|MadSci Network: Physics|
I was reading a textbook --not one currently used in my thermo course -- and I was surprised to read that the concept of work (Fxd) did not exist until 1826 when "..it was introduced by the French mathematician J. V. Ponceletat at the suggestion of G. G. Coriolis..." I am told that the textbook: Introduction to Chemical Engineering Thermodynamics by J. M. Smith and H. C. Van Ness is highly regarded. I know James Watt was using PV (indicator diagrams) graphs/charts around 1800 to evaluate steam engines. This seems to conflict with the 1826 date... unless Watt was unaware of what he was actually measuring.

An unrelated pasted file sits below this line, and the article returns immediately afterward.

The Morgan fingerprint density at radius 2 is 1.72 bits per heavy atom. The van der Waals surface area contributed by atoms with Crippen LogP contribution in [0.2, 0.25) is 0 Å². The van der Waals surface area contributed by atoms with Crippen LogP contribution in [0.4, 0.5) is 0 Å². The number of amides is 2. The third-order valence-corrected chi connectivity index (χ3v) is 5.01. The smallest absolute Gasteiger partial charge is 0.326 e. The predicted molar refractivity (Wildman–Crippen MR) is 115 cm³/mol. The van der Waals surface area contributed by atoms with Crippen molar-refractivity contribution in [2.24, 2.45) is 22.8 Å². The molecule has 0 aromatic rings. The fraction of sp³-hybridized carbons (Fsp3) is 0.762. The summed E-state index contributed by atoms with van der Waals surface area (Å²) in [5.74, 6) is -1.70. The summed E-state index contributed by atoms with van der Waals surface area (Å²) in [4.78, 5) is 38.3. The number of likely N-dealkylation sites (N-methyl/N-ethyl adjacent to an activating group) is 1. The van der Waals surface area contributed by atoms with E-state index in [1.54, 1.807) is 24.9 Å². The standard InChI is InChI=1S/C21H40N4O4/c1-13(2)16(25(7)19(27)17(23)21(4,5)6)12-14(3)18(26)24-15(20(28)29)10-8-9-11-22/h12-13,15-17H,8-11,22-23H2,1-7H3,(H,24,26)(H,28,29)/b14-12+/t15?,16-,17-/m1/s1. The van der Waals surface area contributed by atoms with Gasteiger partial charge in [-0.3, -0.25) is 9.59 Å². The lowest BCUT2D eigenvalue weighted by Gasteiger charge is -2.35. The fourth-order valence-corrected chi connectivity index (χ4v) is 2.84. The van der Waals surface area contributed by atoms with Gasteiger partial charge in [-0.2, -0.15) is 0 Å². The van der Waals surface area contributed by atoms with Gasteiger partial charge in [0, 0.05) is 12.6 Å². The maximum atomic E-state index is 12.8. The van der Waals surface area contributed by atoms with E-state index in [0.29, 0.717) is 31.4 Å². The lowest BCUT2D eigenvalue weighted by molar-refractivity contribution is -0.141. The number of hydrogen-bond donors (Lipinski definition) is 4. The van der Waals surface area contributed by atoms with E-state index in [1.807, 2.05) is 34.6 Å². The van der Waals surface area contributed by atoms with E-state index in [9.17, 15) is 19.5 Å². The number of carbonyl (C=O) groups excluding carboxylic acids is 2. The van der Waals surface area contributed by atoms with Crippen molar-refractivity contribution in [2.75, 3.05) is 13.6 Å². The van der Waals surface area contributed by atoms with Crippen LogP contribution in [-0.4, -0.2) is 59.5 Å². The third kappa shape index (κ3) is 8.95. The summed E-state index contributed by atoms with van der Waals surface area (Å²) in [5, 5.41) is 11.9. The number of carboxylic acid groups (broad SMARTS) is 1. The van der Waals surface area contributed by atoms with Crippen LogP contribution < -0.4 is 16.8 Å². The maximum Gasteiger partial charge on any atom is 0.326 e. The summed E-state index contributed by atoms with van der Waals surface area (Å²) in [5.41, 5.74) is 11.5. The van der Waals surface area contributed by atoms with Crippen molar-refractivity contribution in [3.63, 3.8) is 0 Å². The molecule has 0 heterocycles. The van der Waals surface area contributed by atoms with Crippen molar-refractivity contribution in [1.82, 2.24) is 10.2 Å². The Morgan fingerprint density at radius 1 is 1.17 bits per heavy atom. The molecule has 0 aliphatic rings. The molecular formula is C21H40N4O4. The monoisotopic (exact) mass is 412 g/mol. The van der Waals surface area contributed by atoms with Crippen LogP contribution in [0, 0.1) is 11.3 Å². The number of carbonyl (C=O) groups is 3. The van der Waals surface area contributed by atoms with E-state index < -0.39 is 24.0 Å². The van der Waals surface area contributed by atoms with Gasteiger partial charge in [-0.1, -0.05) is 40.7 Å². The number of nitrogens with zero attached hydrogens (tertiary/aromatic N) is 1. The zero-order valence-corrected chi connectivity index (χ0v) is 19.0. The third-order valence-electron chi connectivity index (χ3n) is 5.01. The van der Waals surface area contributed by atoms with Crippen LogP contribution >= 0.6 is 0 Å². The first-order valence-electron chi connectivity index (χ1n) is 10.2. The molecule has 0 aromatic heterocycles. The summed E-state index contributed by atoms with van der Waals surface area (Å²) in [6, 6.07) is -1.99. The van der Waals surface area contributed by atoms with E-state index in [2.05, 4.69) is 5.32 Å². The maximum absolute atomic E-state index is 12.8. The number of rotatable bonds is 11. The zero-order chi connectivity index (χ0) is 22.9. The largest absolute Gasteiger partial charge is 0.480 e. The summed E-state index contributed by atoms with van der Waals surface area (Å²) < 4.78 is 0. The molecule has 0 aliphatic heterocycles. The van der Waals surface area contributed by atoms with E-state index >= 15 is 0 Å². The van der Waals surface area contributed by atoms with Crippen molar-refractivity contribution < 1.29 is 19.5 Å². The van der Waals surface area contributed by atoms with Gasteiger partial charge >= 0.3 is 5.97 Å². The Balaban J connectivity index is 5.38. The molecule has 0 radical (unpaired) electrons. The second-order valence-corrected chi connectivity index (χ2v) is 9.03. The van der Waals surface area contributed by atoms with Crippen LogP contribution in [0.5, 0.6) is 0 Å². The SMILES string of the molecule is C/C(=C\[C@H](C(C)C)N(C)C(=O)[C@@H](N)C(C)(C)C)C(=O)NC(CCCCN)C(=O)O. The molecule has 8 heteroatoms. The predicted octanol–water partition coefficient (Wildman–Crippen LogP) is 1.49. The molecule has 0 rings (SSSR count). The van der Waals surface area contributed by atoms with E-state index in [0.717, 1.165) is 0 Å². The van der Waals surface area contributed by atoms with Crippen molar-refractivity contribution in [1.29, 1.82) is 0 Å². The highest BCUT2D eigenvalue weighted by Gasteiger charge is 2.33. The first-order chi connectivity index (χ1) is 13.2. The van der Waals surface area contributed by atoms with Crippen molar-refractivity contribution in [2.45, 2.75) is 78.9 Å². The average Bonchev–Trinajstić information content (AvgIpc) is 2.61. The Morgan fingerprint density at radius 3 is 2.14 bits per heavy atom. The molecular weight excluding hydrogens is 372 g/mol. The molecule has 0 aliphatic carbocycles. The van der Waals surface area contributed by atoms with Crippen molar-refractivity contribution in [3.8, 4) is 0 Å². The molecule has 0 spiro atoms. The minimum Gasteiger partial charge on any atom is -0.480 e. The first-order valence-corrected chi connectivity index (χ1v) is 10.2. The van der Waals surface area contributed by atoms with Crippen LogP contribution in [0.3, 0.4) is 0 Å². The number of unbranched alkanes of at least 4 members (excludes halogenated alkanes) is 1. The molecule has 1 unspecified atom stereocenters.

Re: Who originated the concept of work being force times distance?
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